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Publication numberUS1395753 A
Publication typeGrant
Publication dateNov 1, 1921
Filing dateOct 30, 1920
Priority dateOct 30, 1920
Publication numberUS 1395753 A, US 1395753A, US-A-1395753, US1395753 A, US1395753A
InventorsLouis A Wehle
Original AssigneeLouis A Wehle
Export CitationBiBTeX, EndNote, RefMan
External Links: USPTO, USPTO Assignment, Espacenet
Apparatus for use in preparing liquid or semiliquid materials
US 1395753 A
Abstract  available in
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Claims  available in
Description  (OCR text may contain errors)

L. A. WEHLE.

APPARATUS FOR USE IN PREPARING LIQUID 0R SEMILIQUID MATERIALS.

. I APPLICATION FILED OCT. 30, I920. 1,395,753,

Patented Nov. 1, 1921 @EELEE:

UNIT. STATES I 'LoUIS A. WEHLE, OF BUFFALO, NEW YORK.

APPARATUS FOR USE IN PREPARING LIQUID 0R SEMILIQUID MATERIALS.

Specification of Letters Patent.

Patented Nov. 1, 1921.

Application filed October 30, 1920. Serial No. 420,810.

To all whom it may concern: 7

Be it known that I,'LOUIS A. WEHLE, a citizen of the United States, residing at Buffalo, in the county of- Erie and State of New York, have invented a new and useful Improvement in Apparatus for Use in Preparing Liquid or Semiliquid Materials, of which the following is a specification.

This invention relates to apparatus for use in preparing liquid or semi-liquid materials of the kind which might become damaged by fermentation or other chemical change in the material.

The objects of the invention are to construct an apparatus of this kind which can be inexpensively made so as to render the same available for household purposes as well as for use in manufacturing establishments; also to provide an apparatus of this kind which is of simple construction and which can be easily kept clean; also to improve the construction of apparatus of this kind in other respects hereinafter specified. I

In the accompanying drawings Figure 1 is an elevation, partly in section, of the kettle, boiler or inner vessel of an apparatus embodying the invention and showing a strainer in place therein.

Fig. 2 is an elevation showing a cooler or outer vessel'of the apparatus with the kettle or boiler arranged therein.

Fig. 3 is an elevation of the apparatus showing all parts of the apparatus in 0perative relation to each other.

Fig. 4; is a sectional elevation thereof on an enlarged scale. 7 I

Fig.5 is a sectional plan view thereof on line 5-5, Fig. 4.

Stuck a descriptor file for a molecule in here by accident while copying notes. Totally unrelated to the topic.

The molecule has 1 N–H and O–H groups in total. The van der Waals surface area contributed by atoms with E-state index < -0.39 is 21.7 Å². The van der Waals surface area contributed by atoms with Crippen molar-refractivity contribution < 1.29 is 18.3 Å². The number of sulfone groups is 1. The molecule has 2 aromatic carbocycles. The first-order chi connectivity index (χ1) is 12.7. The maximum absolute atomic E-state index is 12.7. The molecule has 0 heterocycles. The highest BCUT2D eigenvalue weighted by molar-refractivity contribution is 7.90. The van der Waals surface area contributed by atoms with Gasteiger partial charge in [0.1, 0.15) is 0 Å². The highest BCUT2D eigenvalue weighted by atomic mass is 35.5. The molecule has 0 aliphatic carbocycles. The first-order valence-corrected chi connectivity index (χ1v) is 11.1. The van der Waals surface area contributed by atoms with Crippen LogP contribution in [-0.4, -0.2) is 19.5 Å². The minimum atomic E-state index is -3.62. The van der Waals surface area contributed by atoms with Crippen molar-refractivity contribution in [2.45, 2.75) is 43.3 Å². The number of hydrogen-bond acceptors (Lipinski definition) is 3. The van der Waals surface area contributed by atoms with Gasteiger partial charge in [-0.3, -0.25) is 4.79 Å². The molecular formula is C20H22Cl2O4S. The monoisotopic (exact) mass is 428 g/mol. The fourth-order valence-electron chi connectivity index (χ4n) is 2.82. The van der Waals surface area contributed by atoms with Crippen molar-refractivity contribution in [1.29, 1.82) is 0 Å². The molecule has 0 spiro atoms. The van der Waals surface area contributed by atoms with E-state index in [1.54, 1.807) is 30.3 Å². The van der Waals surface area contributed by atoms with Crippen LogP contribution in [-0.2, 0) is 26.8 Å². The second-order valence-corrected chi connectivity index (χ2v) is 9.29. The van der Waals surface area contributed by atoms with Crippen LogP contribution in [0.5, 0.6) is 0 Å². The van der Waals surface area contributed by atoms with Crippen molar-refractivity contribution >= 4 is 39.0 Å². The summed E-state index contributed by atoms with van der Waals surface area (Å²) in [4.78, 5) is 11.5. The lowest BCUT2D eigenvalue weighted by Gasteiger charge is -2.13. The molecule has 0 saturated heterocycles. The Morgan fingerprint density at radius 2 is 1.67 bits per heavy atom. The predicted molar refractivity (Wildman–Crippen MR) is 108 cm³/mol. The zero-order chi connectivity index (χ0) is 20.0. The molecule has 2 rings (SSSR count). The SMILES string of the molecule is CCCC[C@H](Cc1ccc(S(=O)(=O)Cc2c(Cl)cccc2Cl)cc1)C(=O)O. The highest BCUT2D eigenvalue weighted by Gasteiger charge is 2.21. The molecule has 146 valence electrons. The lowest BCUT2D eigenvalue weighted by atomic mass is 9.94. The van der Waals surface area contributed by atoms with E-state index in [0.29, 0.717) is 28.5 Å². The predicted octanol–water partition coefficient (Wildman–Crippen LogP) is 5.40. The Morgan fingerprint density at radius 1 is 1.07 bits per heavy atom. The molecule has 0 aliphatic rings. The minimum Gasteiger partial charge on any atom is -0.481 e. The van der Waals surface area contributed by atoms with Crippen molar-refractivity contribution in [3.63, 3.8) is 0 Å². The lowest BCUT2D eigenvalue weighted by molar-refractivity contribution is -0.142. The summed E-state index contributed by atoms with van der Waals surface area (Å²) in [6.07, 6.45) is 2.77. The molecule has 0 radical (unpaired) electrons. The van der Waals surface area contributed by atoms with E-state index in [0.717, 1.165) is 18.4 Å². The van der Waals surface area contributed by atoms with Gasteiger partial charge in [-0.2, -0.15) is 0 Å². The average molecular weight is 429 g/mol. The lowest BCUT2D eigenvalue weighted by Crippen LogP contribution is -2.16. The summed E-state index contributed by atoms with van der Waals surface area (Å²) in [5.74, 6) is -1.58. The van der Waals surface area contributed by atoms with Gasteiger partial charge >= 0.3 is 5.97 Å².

Fig. 6 is a perspective view showing a device for holding the drawing off or racking tube or hose in definite relation to the bottom of the kettle or boiler.

Fig. 7 is a detail view on a reduced scale of the sieve or strainer of theapparatus.

Briefly stated, the apparatus consists of an inner vessel, kettle or boiler in which the liquid or semi-liquid material may be boiled, and an outer vessel or cooler which may be filled with a cooling medium and into which the kettle or boiler may be inserted 'for quickly cooling the contents thereof, and a dome or seal member which is adapted to be inserted over the kettle or boiler and which extends within the outer vessel or cooler so as to form with the cooling liquid a liquid seal, and which excludes bacteria or other foreign matter in the air from entering into the liquid in the kettle.

A represents the kettle or boiler, which forms the inner vessel of. the apparatus and which may be of any suitable or desired construction, being preferably cylindrical in form. The kettle or boiler, in the con struction shown, is provided with ears or lugs a by means of which the kettle may be readily lifted. B represents the outer vessel or cooler of the apparatus, which is preferably also cylindrical in form and is of larger diameter than the inner vessel or kettle A. The cooler may also be provided with bails or handles 12 by means ofv which the apparatus may be readily handled. The

outer vessel or cooler is preferably provided on its bottom with upwardly-extending parts or standards 6 which are secured to the bottom and extend upwardly therefrom and on which the inner vessel or kettle may rest. These standards support the kettle at a distance from the bottom of the outerjvessel so that the cooling medium may circulate underneath the inner vessel or kettle A. The outer vessel or cooler is preferably made sufiiciently large so that a hose or tube (not shown) may be inserted between the walls of the inner and outer vessels to admit cooling medium to the outer vessel.